Wandering the valleys of Kumaon

Hiregoudar

Happy being a nomad.
Awesome TL. Liked the photo of the Milky way.
Day 2 - Dantu Village

At some point in the night I woke up startled with the loud mooing of a cow. Then I realized that sound was coming from just below me. In the village houses, the ground floor is where the cattle are kept and upper floor is used for residence. With the low ceiling and the standing cow, the cow’s head was only a feet or two below where I was lying down echoing sounds into my bum.

At 0445 my body’s natural alarm clock went off. I knew it would be a few minutes short of five and continues to sleep. A little later I got up, put on the jacket and stepped out.

I had left my tripod outside at night. Wasn’t surprised to find it still there in the morning. It was quite cold and I fumbled while mounting the camera on the tripod head.

Having setup the camera, I pulled the jacket hood over my cap and dug my hands deep in the jacket pockets. Then I waited the light to show up.

The much awaited sunlight did not turn up, but clouds did. With that vanished my hopes of capturing the beauty of sun rising over the Panchachuli.


Waiting for the sunrise

I waited around a little longer. Then realizing that the clouds are not going to do me any favor, going back to my room, I went to sleep.
Around 0745 I stepped out again. To my surprise a few flakes of snow drifted in. For a moment I thought of going back. Then realizing the mistake I had made in Chandrataal two years back, I ignored the thought of returning and planned to stick with my original plan of staying the day there.

The first order of the day was to check out the river crossing. I wanted to figure out the best route back as getting wet would mean an entire day of uncomfortable shoes and socks.


A goat hunkering down on grass to get warm in the cold


A bit of sunrise on the peaks


A locked up house in the village

Taking a circuitous route, I walked down to the place where my bike was parked. There was a thin layer of frost formed on the seat. Wiping it away, I waited a little for the seat to warm. Then I headed down to the river.


frost on the bike seat


Dark clouds towards the side of Panchachuli. These are the ones which showered snow over the village a little while back.

Down at the river crossing, the water was flowing faster than I anticipated. I walked up and down the bank to figure out the best way to cross. Several minutes of observation yielded no results. I decided to take the plunge.

Taking off my shoes and socks, I rolled up my pants and stepped in the cold water. It was colder than I was expecting, yet the moment wasn’t as shocking as the day before. The water level was quite low compared to the previous afternoon. Slowly feeling the way through soles of my feet, I walked up to the middle of the river.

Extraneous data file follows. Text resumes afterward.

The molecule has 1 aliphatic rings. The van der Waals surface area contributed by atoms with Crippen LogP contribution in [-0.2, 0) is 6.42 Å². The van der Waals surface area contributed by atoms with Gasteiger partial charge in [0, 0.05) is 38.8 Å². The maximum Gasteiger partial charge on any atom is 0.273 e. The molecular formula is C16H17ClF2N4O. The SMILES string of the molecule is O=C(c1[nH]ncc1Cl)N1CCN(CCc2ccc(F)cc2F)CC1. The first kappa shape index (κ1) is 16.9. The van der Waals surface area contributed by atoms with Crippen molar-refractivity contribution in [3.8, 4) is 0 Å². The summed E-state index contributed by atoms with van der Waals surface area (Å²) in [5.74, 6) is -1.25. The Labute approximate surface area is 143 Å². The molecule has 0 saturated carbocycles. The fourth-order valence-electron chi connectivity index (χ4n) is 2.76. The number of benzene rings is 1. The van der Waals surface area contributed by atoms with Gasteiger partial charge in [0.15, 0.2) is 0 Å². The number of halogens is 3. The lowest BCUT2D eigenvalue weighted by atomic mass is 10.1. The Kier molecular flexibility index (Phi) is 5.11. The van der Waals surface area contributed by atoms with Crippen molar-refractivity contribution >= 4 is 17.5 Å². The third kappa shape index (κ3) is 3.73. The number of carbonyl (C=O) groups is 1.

There I stood, letting my feet freeze amidst my admiration of the beauty of the valley. I was probably looking like one of those people who fish standing in the middle of water. The sun playing hide and seek with the clouds, was fortunately out while I stood there.

I now had a fairly good idea of how to cross the river. Slowly I walked back to where my shoes and socks. For a while I sat on a rock drying and warming up. Then I headed back.


River crossing



The half constructed bridge


Near the river



Panchachuli shrouded with clouds


Back at the village, I wandered around. Many houses were locked and there was hardly anyone around. I guess most had started their daily routine and were busy with that.


One of the few open houses in the village


An old woman walking to her herd of cows


An abandoned houses in the village



A glimpse of the Panchachuli above the my home stay



Nandi, pet dog of my host, enjoying the sun


Back at my home stay, I had a breakfast of maduwa choli roti, chach and ghee (ragi dosa and buttermilk). Then I hung around enjoying the warm sun and talking to my hostess and her daughter.

I was planning to walk up to the Panchachuli base camp. However, my host’s daughter persuaded me to skip that and take an alternate route. According to her the trail on Dantu side of Nyuli Yangti River offered better views of the Panchachuli and took one closer to the glacier, compared to the official and more popular trail which starts from Dugtu. Due to local politics, the official trail started from Dugtu and the base camp was built on that side.

Not one to follow the herd, I took her advice.


Shepherding – my host and her daughter


Walking with the sheep


I started off following the sheep that were being herded for their day’s outing. Soon I overtook then and followed a narrow trail which followed the course of Nyuli Yangti river high on the slopes. It was mostly flat with a slight rise in elevation.


Village of Dugtu


Nyuli Yangti flowing down from Panchachuli



Selfie on the trail


Keep walking


Dugtu village, Bon village (far off) and Brammah Parvat